Book Review: Prince Valiant Vol. 27: 1989-1990 by Hal Foster, John Cullen Murphy, and Cullen Murphy

More than 50 years after its 1937 newspaper debut and years after the departure of its original creator, Prince Valiant continues his globe-trotting adventures in this latest two-year collection of weekly newspaper strips. Artist John Cullen Murphy was hand-picked by creator Hal Foster in 1971 to continue the strip, initially working from Foster’s layouts and scripts throughout the 1970s before taking the reins in 1980, with Murphy’s son providing the scripts.

After so many years in continuous production, the Valiant cast had naturally expanded, introducing numerous children and even grandchildren, as well as assorted foes and compatriots. As this installment opens, Val is nowhere to be seen, with the focus instead on an adventure by his oldest son and daughter to locate her boyfriend’s missing father. Val is quickly back in the mix though, and soon sallies forth on escapades including an Asian expedition that nearly leads to full-scale war, a trip to Greenland to locate a lost tribe of countrymen, and a side quest to the Isle of Lost Youth. The best tales are close to home though, particularly a knightly competition organized by King Arthur where Val has to outwit a team of ringers organized by a cheating gambler, as well as his wife’s hilariously ill-fated mission to introduce forks to the kingdom, implements quickly and cleverly repurposed as ice-bound weapons by Val. 

Murphy’s character renderings are a fair facsimile of Foster’s designs and kineticism, but his sparse backgrounds fall far short of the epic grandeur of the originator. Where Foster would craft intricately detailed landscapes and architecture, Murphy utilizes barely sketched-out or blank backdrops, as easily seen on the cover art of the new volume. It’s like the characters are acting on an empty soundstage instead of responding to the lush environments of physical locations. There are no Foster-esque full-page splash panels, with most strips adhering to a six-panel format likely dictated by reformatting newspaper editors. The large size of the book pages reveals fine line detail that is more evocative than precise, surely not a concern in the strips’ original shoddy newspaper reproduction but laid bare here. Still, Murphy’s artwork is miles ahead of anything else in newspapers of the time and today, and considering that he was entering his 70s for this installment, it’s an overall impressive achievement.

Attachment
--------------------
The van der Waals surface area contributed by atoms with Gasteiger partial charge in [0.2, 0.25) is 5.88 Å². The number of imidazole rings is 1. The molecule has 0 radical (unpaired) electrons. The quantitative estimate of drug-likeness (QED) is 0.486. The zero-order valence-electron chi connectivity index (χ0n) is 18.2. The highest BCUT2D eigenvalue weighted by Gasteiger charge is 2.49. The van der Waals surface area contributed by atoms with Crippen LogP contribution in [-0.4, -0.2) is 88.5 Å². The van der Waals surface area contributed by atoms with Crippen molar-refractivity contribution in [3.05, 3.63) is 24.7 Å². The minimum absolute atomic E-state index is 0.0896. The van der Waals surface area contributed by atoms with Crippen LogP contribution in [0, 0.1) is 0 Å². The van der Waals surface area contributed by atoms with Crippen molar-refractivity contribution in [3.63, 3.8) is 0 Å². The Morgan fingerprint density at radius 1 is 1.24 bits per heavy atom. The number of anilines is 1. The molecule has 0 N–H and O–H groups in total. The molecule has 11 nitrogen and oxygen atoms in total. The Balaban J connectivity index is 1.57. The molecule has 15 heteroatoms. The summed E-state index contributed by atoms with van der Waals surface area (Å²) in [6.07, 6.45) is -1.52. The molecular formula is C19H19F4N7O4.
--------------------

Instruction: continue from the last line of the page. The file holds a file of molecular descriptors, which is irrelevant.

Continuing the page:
Murphy Jr.’s writing is surprisingly effective, making the plotting of this installment a high point. He’s perhaps a bit more verbose than Foster, but the characters feel authentic and the situations make for an entertaining read. He does a fine job of spreading the stories around to incorporate Val’s many offspring and associates, such as when Val’s youngest son is in residence with a tribe of dwarves when they unknowingly rescue the bedraggled King Arthur and unwittingly release Mordred, the biggest baddie of the strip. Amusingly, he also makes Val’s wife the victim of wanderlust for a change, with her fork discovery transpiring simply because she had grown bored at the palace and rode out in search of adventure, an affliction traditionally afforded solely to Val.

Oddly, this volume’s bonus features have little direct correlation to the comic strip. The opening pages share a look at the oeuvre of fantasy artist Ertugrul Edirne, whose only direct tie to Valiant seems to be his commissioned work as a cover artist for a few European collections and original novels based on the property. His work is impressive, just not exactly relevant to the rest of the book, especially at a whopping 14-page count. The afterword is even more suspect: a reminiscence about a failed German rock band named Eisenhertz that recorded a CD based on the Prince Valiant legend. While the extras seem intended to show the influence that Valiant has had globally, both Edirne and Eisenhertz were brought into the fold via the European popularity of a U.S. cartoon series based on Valiant, not the comic strip itself. 

Prince Valiant is still running new weekly installments, so Fantagraphics has many more volumes to go if public demand continues. Indeed, the final page proudly proclaims that Volume 28 is on its way, so it seems likely that the book series will continue at least through the end of John Cullen Murphy’s run in 2004. If you’re interested in continuing Val’s adventures in Fanta’s deluxe hardcover format, now is the time to show your support for this superb ongoing project.

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Steve Geise

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